If the Bible does not insist that God bypassed scientifically describable processes in the material creation of human beings (since its authors and its intended audience had no such categories), it should not be used to rule out scientific explanations for material human origins (such as evolution). Both the Bible and theology agree that God is pervasively involved in his world no matter what level of scientifically describable cause and effect we can detect. So it is not inconsistent with the biblical text to suggest that God created human beings over a long period of time through processes that operate according to recognizable cause and effect patterns. As such, evolutionary creationism would be a perfectly acceptable view for Christians who take both the Bible and science seriously. God’s activity is not limited to what scientifically describable cause and effect processes fail to explain; he is engaged in working through all processes.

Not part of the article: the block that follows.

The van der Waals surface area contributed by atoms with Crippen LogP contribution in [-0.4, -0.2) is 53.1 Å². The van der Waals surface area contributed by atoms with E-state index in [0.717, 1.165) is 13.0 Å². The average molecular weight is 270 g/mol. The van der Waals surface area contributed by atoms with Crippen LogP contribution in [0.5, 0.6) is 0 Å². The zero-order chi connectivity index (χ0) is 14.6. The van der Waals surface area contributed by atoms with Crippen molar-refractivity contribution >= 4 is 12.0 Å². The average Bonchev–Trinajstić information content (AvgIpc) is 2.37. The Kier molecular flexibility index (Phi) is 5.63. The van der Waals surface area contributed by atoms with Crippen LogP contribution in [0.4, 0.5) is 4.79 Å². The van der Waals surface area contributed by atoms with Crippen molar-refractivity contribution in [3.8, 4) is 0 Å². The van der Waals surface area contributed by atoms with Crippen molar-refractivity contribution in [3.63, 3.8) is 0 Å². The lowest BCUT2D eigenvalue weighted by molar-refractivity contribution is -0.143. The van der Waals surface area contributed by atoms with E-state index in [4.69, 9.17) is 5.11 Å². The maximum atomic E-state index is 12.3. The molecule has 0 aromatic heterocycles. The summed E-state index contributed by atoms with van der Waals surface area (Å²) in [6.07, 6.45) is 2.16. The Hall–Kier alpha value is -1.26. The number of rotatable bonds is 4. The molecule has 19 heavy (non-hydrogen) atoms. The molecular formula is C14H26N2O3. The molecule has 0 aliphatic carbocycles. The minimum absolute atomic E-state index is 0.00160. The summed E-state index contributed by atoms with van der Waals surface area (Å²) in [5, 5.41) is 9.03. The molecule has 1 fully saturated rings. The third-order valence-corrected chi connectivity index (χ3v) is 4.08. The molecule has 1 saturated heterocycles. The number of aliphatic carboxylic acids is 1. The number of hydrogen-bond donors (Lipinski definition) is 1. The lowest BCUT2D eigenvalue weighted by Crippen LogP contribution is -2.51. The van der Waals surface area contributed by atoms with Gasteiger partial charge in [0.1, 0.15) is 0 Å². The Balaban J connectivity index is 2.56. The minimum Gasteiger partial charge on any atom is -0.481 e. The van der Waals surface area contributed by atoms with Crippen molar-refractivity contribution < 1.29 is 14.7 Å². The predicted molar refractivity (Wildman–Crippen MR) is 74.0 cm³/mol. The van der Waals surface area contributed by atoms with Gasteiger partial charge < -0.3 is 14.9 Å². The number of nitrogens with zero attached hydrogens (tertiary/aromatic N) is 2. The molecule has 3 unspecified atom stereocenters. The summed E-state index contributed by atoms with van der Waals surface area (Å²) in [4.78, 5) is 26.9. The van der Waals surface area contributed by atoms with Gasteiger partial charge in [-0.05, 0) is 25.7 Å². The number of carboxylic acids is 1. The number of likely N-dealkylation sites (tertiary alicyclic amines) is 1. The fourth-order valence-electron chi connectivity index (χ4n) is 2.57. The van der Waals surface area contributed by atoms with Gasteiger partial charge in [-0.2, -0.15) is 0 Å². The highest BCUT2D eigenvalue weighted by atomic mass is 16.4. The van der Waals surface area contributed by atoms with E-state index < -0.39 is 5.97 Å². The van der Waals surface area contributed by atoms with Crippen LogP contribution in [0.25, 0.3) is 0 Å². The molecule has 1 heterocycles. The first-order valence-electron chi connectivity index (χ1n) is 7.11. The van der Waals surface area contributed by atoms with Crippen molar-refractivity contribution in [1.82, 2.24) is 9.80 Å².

Share this post:

Links of Possible Relevance, Part 8

I’m currently vacationing in Massachusetts, home to Elizabeth Warren and her corporo-fascism.

A new Cheerios commercial portrays a competent dad. Interesting for its novelty but especially attention-starved social justice warriors are going to Tumblr the new paradigm.

The Folly of Scientism – “Advocates of scientism today claim the sole mantle of rationality, frequently equating science with reason itself. Yet it seems the very antithesis of reason to insist that science can do what it cannot, or even that it has done what it demonstrably has not.”

“Free Market” Doesn’t Mean “Pro-Business”